October 3, 1942
We moved out of our winter quarters about two weeks ago. Just in the nick of time too as heavy rains have been falling almost daily ever since and you may well imagine how nice that would be under canvas. Our new location is much nearer London, on a good train service, so our stay here shouldn’t be too unpleasant. Our billets are large vacant houses and ours is located on the edge of a large park. As I told you, I am back on the guns again and really quite happy as the “A” troop Sgt. Major is a fine chap and decent as they come. I have just finished a two- week school on gun laying, map reading &c.
At the moment, it doesn’t seem likely that we will see action before the New Year, but one can’t be too sure of anything from day to day. I often wish we could start a real second front this Fall, as I feel sure it would bring our Axis friends to heel before June of 1943 or possibly sooner. Well, so much for chair strategy and so to topics better suited to my abilities.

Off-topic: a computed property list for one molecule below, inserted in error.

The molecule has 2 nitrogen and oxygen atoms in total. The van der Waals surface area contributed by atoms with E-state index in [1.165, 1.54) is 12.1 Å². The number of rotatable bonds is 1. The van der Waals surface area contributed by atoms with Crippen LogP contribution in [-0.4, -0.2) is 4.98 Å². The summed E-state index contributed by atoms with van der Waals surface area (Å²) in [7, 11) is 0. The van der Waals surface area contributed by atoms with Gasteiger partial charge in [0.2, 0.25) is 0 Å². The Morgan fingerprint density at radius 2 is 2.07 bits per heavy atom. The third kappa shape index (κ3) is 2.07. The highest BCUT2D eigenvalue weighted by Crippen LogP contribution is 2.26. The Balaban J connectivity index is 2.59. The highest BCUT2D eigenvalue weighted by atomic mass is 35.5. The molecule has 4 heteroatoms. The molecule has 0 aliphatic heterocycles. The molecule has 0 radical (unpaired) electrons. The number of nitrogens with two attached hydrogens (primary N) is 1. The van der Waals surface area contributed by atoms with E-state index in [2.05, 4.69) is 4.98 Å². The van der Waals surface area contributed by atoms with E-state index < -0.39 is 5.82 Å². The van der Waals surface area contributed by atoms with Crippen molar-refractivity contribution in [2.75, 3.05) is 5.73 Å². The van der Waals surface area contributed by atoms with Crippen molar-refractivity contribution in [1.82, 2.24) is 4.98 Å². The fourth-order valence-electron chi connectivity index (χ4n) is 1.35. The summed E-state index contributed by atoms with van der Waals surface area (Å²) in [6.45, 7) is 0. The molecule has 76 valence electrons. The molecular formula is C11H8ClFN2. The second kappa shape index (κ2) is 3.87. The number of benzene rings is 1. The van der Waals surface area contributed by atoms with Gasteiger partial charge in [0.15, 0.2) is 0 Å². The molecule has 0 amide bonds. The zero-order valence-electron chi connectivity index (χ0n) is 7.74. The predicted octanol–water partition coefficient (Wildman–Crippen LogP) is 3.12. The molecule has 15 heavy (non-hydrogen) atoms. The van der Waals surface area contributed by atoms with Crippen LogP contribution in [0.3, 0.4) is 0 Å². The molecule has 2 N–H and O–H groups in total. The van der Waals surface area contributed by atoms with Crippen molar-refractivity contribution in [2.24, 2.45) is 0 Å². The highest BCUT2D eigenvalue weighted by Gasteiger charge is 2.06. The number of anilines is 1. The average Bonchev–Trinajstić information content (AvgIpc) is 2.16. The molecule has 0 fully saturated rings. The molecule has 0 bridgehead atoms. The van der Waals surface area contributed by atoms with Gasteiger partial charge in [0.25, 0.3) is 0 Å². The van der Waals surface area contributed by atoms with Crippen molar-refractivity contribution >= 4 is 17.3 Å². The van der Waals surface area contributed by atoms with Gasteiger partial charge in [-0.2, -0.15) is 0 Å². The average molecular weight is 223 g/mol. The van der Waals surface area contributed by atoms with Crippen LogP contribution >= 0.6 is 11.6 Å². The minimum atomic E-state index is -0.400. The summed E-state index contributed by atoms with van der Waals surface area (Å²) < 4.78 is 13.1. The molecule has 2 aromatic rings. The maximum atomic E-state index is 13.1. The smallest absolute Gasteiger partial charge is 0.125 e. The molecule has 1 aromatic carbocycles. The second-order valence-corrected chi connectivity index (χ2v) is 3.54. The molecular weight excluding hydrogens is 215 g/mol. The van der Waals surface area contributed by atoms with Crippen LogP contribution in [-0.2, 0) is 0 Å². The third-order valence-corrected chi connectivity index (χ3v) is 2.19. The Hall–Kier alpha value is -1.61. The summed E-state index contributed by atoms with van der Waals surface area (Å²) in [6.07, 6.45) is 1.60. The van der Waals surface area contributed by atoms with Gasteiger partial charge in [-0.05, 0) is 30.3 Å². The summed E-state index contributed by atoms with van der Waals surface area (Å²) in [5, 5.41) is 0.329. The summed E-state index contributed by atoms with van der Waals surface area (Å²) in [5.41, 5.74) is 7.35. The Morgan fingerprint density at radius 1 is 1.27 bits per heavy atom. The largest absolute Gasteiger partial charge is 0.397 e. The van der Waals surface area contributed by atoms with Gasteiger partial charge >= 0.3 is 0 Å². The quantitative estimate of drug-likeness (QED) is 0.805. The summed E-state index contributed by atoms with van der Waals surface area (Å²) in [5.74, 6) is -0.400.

I had a nice lunch at the canteen and retired early. Oh, by the way, the M.O. gave me a vaccination in the left arm before I could get away, which reminds me of something else. I don’t know if it was the shot in the arm or what I ate but anyway I spent a restless night and had many wild dreams. The best of the lot was when I dreamed I got leave to go home. It was really wonderful and I saw you all just as you were when I left. The thing I remember most plainly was the way Phyl got busy and fried about ten pounds of steak for me, which, by the way, was most heavenly. All good things have a way of coming to an abrupt end with a chum shaking me awake just in time to rush to breakfast, beans and porridge, ugh. Anyway, it was a sweet dream and one that I would give almost anything to make come true.
I see by the morning papers that several Canadians won awards for valour in the Dieppe raid and only wish I could have been there with them. Don’t worry, as I will get you a nice shiny V.C. or I won’t play.